following article was originally published in Wood News No.
16, Fall 1985.
Kyoto, Japan, a few supreme artisans such as woodworker Isaburo Wada
still ply their craft in a timeless tempo known as "Kyoto
For more than a thousand years, Kyoto was the capital
of Japan. As such, her rulers attracted the most skilled artisans,
and slowly, over the centuries, the city became a repository of the
highest expression of artistic endeavor.
By good fortune, I
was invited to Japan last fall by that country's Ministry of Foreign
Affairs and was able to meet Wada and other Japanese woodworkers, as
well as most of the master toolmakers of Miki City.
indirectly from Wada, I learned the meaning of "Kyoto time". It went
Wada is the sixth generation head of Enami Co., Ltd.,
a company that has specialized in textiles and traditional Kyoto
joinery for 200 years. It is the oldest Kyoto joinery firm still in
business. As he showed me through his multi-story workshop, a large,
donut-shaped piece of wood caught my eye, and I asked Wada what it
"It's going to be a traditional hibachi," answered Wada.
Then glancing at his homemade lathe, he commented, "I could have
turned it on that machine in five minutes, but I wanted to shape the
wood the old-fashioned way, by hand planing. But you must shave off
only a small amount at a time. Otherwise, the wood will
"How long have you been working on it?" I asked in all
"Ten years," responded Wada. "And the wood was aged
ten years before I began work."
Wada, official boxmaker to
the Emperor, thus knows how to work according to "Kyoto time", a
timeless time in which an artist works to utter perfection, his
attitude uncluttered by any other earthly consideration.
don't imagine that Wada is simply a cobwebby throwback to
yesteryear. He is a tireless experimenter, and uses everything from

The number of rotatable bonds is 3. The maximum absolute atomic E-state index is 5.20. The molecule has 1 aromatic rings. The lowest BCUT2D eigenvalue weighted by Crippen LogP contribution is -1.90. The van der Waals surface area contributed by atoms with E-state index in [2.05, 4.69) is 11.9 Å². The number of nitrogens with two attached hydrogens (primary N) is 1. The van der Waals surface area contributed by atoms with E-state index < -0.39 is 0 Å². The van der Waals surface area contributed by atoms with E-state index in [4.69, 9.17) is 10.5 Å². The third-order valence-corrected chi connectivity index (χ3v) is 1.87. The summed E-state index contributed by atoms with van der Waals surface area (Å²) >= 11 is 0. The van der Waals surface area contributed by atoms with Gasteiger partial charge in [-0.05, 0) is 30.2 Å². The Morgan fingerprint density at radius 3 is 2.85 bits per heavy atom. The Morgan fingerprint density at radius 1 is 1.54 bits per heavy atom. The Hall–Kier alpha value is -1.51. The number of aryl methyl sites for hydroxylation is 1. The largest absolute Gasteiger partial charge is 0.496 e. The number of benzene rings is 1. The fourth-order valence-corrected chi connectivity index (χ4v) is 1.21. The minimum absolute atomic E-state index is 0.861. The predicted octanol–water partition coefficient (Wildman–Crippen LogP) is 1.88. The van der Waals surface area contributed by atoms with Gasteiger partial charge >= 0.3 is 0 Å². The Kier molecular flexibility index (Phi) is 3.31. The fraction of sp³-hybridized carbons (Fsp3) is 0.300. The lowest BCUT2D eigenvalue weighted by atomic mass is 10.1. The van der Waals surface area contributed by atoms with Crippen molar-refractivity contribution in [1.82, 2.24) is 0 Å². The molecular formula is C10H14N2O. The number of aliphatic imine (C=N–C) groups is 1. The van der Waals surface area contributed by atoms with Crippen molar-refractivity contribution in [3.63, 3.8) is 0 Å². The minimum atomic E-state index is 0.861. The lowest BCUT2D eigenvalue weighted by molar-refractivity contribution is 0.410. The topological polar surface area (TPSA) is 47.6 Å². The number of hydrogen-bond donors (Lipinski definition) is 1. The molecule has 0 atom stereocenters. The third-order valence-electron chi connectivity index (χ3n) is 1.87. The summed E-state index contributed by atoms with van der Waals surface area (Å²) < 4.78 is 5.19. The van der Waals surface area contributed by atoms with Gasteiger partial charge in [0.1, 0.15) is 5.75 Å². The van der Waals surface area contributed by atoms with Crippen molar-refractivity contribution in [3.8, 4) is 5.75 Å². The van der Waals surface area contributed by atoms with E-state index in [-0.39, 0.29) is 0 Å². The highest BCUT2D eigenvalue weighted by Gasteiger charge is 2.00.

outdoor weathering to chemicals and a kiln to stabilize the shape
and color of wood. Although he has achieved 20-year stabilization,
Wada nevertheless is dissatisfied and says he is trying to do even
He is particularly proud of an elaborate wood lathe
he designed and constructed of aluminum, welding it himself. The
lathe is used chiefly for making wooden bowls, and because Wada
wanted to make it easier for apprentices to duplicate a given shape,
he designed his own screw-feed bit arrangement, very similar to that
of a mctalworking lathe. Instead of employing a hand-held turning
tool, an apprentice can turn handscrews to feed the cutting
But Wada's crowning achievement with his lathe is his
own novel design which permits the workpiecc to be held onto the
chuck by vacuum supplied by an electric air pump. Without screws or
chuck jaws, Wada pointed out, the wood cannot possibly be
Without doubt, Wada's dogged pursuit of artistic
achievement resulted in his being designated a kyo-sashimono, or
traditional craft joiner, by the Japanese government in 1977. Three
years earlier, Wada made 36 boxes for the Ise Shrine, the holiest
shrine of Japan's native Shinto religion. (Showing a spirit
remarkably different from the builders of the pyramids, officials
responsible for the Ise Shrine order the sacred wooden complex torn